Canadian government has warned its citizens against ‘non-essential’ travel to Nigeria due to the high level of insecurity and crime.
A series of warnings came in a travel advisory on the website of the Canadian government.
Canadians are advised to “avoid non-essential travel to Nigeria due to the unpredictable security situation throughout the country and the significant risk of terrorism, crime, inter-communal clashes, armed attacks and kidnappings.”
Listed under the ‘avoid all travel’ category are Kaduna, Kano, Katsina, Sokoto and Zamfara in the North West; Northeastern states of Adamawa, Bauchi, Borno, Gombe, Jigawa and Yobe; and Imo and Anambra in the South East.
The travel advisory noted that acts of terrorism and kidnapping were likely to occur in the listed states, as well as inter-communal and sectarian violence.
In the Niger Delta, Canada urged its citizens to be alert as the security situation in the region ranges from conflicts between militant groups and armed robbery to kidnapping. Piracy was also listed as an ongoing threat in light of ship hijackings in the Gulf of Guinea.
The Federal Capital Territory and Calabar, capital of Cross River State, are areas considered more stable and developed compared to the rest of the country, though the advisory asked its citizens to exercise a high degree of caution.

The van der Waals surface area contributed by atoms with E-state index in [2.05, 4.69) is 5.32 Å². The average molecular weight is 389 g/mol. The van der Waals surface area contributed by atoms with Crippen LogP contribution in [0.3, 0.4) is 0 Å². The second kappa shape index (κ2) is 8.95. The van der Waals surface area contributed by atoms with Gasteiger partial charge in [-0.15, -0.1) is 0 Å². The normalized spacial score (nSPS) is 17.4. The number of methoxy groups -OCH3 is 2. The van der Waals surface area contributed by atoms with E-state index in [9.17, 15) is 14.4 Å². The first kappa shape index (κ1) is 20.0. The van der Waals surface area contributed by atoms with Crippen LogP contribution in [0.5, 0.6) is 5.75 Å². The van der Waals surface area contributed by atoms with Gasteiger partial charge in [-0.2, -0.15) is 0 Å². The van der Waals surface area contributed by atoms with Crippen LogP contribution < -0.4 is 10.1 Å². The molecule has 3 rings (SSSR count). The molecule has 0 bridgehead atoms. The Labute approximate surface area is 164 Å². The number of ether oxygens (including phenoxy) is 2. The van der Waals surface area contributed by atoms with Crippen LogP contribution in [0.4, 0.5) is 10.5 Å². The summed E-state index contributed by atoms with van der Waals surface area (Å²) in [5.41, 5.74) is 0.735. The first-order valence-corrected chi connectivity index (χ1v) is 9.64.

In Lagos and neighbouring states of Ogun, Osun and Ondo, the advisory noted the increase in kidnappings for ransom targeting foreigners.
“Those crimes, often perpetrated by small groups of armed individuals, are indiscriminate. Residents and foreigners alike have been abducted and held captive, sometimes for days, until a ransom was paid. Deaths have also been reported.”
Canadian government said in the advisory.
The advisory noted poor infrastructure of the road system in the country, citing incidents of armed carjacking across Nigeria, asking its citizens to avoid car hire services, taxis and late-night commutes.